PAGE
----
Replacing a purified water system is a big capital investment - but there are also significant costs associated with trying to keep outdated, obselete systems going longer than their natural lifespan. So how do you know when it's time to replace your purified water system, rather than just repair it?
Let's consider some of the key factors that will affect your decision:
The life span of purified water systems is variable depending on the industry involved and the standards required. A reasonable life span of a system is 15 years. However, there are plenty of 25+ year old systems in operation.
It is always sensible when considering large consumable replacements on plants of a considerable age to consider the cost of the replacement items against the cost of the system or plant replacement. The general condition of the equipment and the predicted life span are factors. There are also other factors such as the equipment involved may have developed and improved which provide other benefits in replacement. If for instance a large Deionised water plant requires replacement Ion Exchange resins, but the plant is 10+ years old and in fairly poor condition, there may well be a case to say the capital is better invested in new equipment. In the case of Reverse Osmosis plant RO membranes have developed in both fouling resistance and energy consumption. These maybe factors which drive the decision to upgrade rather than replace.
Control System Obsolescence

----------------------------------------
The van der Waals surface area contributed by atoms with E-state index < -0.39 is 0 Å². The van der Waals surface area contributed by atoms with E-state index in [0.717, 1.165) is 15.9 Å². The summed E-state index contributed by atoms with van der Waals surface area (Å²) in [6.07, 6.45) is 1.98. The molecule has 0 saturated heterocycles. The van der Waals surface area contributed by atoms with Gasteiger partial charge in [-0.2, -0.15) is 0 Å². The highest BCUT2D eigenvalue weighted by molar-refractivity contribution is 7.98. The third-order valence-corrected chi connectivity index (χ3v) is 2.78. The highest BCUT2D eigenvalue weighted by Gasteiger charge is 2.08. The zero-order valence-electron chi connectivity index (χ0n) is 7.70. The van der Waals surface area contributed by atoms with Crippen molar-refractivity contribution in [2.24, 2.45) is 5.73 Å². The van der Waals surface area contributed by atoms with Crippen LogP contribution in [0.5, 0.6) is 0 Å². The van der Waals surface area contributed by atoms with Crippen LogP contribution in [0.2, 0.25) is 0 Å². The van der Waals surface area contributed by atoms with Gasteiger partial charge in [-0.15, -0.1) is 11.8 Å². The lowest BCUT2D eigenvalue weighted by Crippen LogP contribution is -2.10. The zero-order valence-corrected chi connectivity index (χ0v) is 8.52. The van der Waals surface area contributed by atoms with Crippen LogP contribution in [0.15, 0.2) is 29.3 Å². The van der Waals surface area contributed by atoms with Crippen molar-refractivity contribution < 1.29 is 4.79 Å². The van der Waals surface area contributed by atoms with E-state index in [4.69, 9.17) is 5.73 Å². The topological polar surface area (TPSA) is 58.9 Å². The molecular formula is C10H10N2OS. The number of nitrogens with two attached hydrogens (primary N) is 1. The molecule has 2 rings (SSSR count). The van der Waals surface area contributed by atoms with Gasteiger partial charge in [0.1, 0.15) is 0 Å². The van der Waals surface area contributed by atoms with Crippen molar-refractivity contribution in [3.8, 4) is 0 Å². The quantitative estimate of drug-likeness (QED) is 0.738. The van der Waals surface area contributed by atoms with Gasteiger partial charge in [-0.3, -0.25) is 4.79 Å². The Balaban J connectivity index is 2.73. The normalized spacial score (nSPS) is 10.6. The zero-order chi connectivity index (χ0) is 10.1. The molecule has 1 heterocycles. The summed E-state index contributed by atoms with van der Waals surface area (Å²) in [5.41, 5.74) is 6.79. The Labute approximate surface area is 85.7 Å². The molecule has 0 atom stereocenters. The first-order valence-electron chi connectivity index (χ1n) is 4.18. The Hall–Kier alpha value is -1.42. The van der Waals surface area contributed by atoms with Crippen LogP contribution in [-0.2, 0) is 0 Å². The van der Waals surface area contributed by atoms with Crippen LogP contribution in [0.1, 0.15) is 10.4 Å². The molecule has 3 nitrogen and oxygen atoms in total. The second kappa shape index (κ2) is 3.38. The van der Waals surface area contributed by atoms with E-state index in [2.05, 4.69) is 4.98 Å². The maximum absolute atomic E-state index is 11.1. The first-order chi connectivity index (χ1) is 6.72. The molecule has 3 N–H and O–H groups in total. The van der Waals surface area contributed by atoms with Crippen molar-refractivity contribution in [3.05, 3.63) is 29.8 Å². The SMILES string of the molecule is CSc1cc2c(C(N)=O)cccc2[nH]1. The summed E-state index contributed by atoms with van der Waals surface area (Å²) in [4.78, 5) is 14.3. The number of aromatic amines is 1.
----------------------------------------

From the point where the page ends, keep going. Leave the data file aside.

Control system condition and function are something which very often drive the decision to replace. Electronic items within control systems do become obsolete as component manufacturers frequently upgrade. The users expectation on what a control system will provide has also increased and changed. Integration into building management systems is one example where companies requirements have changed
Ion exchange resins, Reverse Osmosis membranes and CDI stacks have all developed and improved in operating performance and efficiency. Today’s RO membranes require much less pressure to operate them, which results in smaller pumps and much less energy consumption. Today’s Deionised water plants can regenerate in much less time, developing less rinse water and effluent.
Most purified water systems have some form of distribution system. In any critical application there will be a purified water distribution ring main. Distribution systems do require upgrading and in some critical situations completely replacing. Some industries will also change the specification of the materials used in the distribution system which result in a complete replacement.
The use of regeneration chemicals in purified water systems can lead to plant degradation if chemical fumes are not removed and the devises used to do so maintained. This in itself can reduce plant life and end in the requirement to replace the plant completely.
The desire to remove the use of chemicals. To remove the need to discharge a chemical effluent. To replace a chemical exchange plant with a membrane technology. To install continuous electro deionising process are all very good reasons to replace and upgrade a purified water system.
Excellent Advice And Design
One thing is very clear, there is no substitute to good advice from a specialist company when considering replacing or upgrading a purified water plant. To find out more about our capabilities, go to www.wychwood-water.com or request a FREE Water Purification Site Assessment and we will come and visit your premises to inspect your current plant.